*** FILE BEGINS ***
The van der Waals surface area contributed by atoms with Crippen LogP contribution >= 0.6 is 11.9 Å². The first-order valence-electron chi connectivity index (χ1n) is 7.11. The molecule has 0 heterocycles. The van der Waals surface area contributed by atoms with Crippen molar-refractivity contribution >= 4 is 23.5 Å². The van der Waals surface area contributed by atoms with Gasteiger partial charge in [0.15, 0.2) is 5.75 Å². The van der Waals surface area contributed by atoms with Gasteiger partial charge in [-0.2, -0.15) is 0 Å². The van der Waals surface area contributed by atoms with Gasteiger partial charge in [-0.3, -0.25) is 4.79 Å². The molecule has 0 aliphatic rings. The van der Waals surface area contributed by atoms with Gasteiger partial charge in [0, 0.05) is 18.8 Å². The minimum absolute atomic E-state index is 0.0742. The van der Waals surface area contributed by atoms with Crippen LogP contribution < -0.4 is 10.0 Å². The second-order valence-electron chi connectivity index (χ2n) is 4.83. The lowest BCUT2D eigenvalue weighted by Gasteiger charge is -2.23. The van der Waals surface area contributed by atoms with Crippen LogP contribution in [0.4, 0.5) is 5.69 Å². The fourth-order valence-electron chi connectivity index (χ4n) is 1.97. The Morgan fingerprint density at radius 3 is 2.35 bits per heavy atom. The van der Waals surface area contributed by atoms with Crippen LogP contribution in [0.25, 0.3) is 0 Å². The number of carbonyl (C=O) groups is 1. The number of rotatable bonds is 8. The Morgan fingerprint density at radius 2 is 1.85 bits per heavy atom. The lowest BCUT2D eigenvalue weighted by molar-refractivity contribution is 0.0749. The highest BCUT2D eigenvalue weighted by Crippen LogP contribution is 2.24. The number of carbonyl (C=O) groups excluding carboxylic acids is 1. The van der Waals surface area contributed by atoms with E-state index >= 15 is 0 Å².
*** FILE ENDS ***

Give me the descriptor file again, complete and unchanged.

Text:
The van der Waals surface area contributed by atoms with Crippen LogP contribution >= 0.6 is 11.9 Å². The first-order valence-electron chi connectivity index (χ1n) is 7.11. The molecule has 0 heterocycles. The van der Waals surface area contributed by atoms with Crippen molar-refractivity contribution >= 4 is 23.5 Å². The van der Waals surface area contributed by atoms with Gasteiger partial charge in [0.15, 0.2) is 5.75 Å². The van der Waals surface area contributed by atoms with Gasteiger partial charge in [-0.2, -0.15) is 0 Å². The van der Waals surface area contributed by atoms with Gasteiger partial charge in [-0.3, -0.25) is 4.79 Å². The molecule has 0 aliphatic rings. The van der Waals surface area contributed by atoms with Gasteiger partial charge in [0, 0.05) is 18.8 Å². The minimum absolute atomic E-state index is 0.0742. The van der Waals surface area contributed by atoms with Crippen LogP contribution < -0.4 is 10.0 Å². The second-order valence-electron chi connectivity index (χ2n) is 4.83. The lowest BCUT2D eigenvalue weighted by Gasteiger charge is -2.23. The van der Waals surface area contributed by atoms with Crippen LogP contribution in [0.4, 0.5) is 5.69 Å². The fourth-order valence-electron chi connectivity index (χ4n) is 1.97. The Morgan fingerprint density at radius 3 is 2.35 bits per heavy atom. The van der Waals surface area contributed by atoms with Crippen LogP contribution in [0.25, 0.3) is 0 Å². The number of carbonyl (C=O) groups is 1. The number of rotatable bonds is 8. The Morgan fingerprint density at radius 2 is 1.85 bits per heavy atom. The lowest BCUT2D eigenvalue weighted by molar-refractivity contribution is 0.0749. The highest BCUT2D eigenvalue weighted by Crippen LogP contribution is 2.24. The number of carbonyl (C=O) groups excluding carboxylic acids is 1. The van der Waals surface area contributed by atoms with E-state index >= 15 is 0 Å².